The Celestial Sphere as a Natural Clock

By Jonathan Ring

Due to the interactions of bodies in the solar system, the skies can be used as a natural clock. The most obvious example is the sun. Even without recorded history, it is not an unwarranted guess that humans have long used the sun to keep track of time. Although dependent on latitude and time of year, the sun appears to rise and set each day in a simple pattern. However, through observing other bodies, larger amounts of time can be distinguished by simple observance.

The moon is the second most luminous object in the sky and easily observable from the Earth. Due to the movement of the moon around the Earth, an effect occurs in which the moon appears to go through phases. These phases are easily distinguishable and are periodic. Therefore, the moon makes an excellent natural clock.

The time that it takes to go from one phase all the way through the other phases and back to the original phase is approximately 29.5 days. Therefore, based on a period of 29.5 days, the moon can be used to keep track of days. A new moon represents the first day of a lunar month. The moon continuously becomes more illuminated until it becomes a full moon. The period of time when the moon is becoming more illuminated is called waxing. After it has reached the full moon stage half way through the cycle, it starts becoming less illuminated every day and is said to be waning. Other important phases of the moon include quarter (either waxing or waning) in which exactly one half of the moon is illuminated.

Due to the physical properties of motion of the Earth, the celestial sphere makes observable patterns of movement across the sky as viewed from Earth. Various lengths of time can be recorded by the observance of these movements. The sun and moon have already been discussed, but the apparent motions of the stars also make patterns that are useful in telling time.

The utility of this method of time telling may seem pointless in the age of technology, where advanced methods for keeping time, including the movement of atoms, are now readily available. However, thousands of years ago, the sun, moon, and stars were the best method for keeping track of time. Due to the agricultural practices, a need to accurately keep track of seasons led civilizations to discover methods of keeping time.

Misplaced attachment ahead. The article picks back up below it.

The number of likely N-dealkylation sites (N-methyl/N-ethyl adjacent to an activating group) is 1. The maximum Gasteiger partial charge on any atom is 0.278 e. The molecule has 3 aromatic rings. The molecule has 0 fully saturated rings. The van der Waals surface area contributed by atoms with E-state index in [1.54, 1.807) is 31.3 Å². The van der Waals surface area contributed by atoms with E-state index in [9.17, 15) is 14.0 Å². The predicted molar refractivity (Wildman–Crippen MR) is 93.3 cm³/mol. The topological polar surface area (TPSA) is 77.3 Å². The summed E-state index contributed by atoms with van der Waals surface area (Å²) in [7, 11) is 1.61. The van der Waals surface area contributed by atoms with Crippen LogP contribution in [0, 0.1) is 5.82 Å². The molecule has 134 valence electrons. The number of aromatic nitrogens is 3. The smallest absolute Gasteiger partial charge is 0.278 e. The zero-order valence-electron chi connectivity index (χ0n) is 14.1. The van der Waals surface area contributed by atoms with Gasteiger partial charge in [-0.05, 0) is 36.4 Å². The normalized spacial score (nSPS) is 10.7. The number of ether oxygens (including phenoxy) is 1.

Ancient Egypt provides an excellent example of the utility of the stars in keeping time for agricultural purposes. Original calendar systems were based on the moon, but proved to be too inaccurate. This is unsurprising considering a lunar month is only 29.5 days and a year is not evenly divided by such a month. An important discovery was noted by the Egyptians that led to the formation of a year-long calendar. A star called Sirius rose next to the sun every 365 days, and allowed the Egyptians to then accurately predict seasons. Later improvements included the addition of stars so that time was kept using 36 stars, not to mention the immediate value of the sun and moon.

The planets Venus, Mars, Jupiter, and Saturn are easily visible with the naked eye. They, too, make paths across the nighttime sky. However, the planets' apparent motion generates problems in keeping time. Because of their proximity to the Earth compared to stars, they do not "move" in the same type of observable patterns. All of the planets have different orbital periods, causing an effect known as retrograde motion. Because the Earth orbits the Sun more quickly, it "catches up" and surpasses Mars, Jupiter, and Saturn, causing an observed effect of apparent backwards movement by the planets.

Based on the criteria of natural clocks, other extraterrestrial bodies make excellent clocks. In a given period, they exhibit definable initial and final conditions (these of course being the same position and/or phase). Some celestial bodies go through irreversible processes on a short term basis, for example the moon will never skip phases or go back to others without completing a full cycle.

  1. Weissman, Jesse. Spring, 1995. A brief history of clocks: From Thales to Ptolemy. Retrieved from Last accessed: 9-30-2005.
  1. The Earth-moon system. 2005. Columbia Encyclopedia. Retrieved from Last accessed: 9-30-2005.
  1. The Astronomical Earth. 2005. Columbia Encyclopedia. Retrieved from Last accessed: 9-30-2005.
  1. Astronomy. 2005. Columbia Encyclopedia. Retrieved from Last accessed: 9-30-2005.
  1. Rohling, Eelco J. January 7, 2002. The astronomical pacemaker. The Dark Secret of the Mediterranean. Retrieved from Last accessed: 9-30-2005.
  1. What is the eclipse? Retrieved from Last accessed: 9-30-2005.
  1. Egyptian Calendars and clocks. May 17, 2002. Retrieved from Last accessed: 9-30-2005.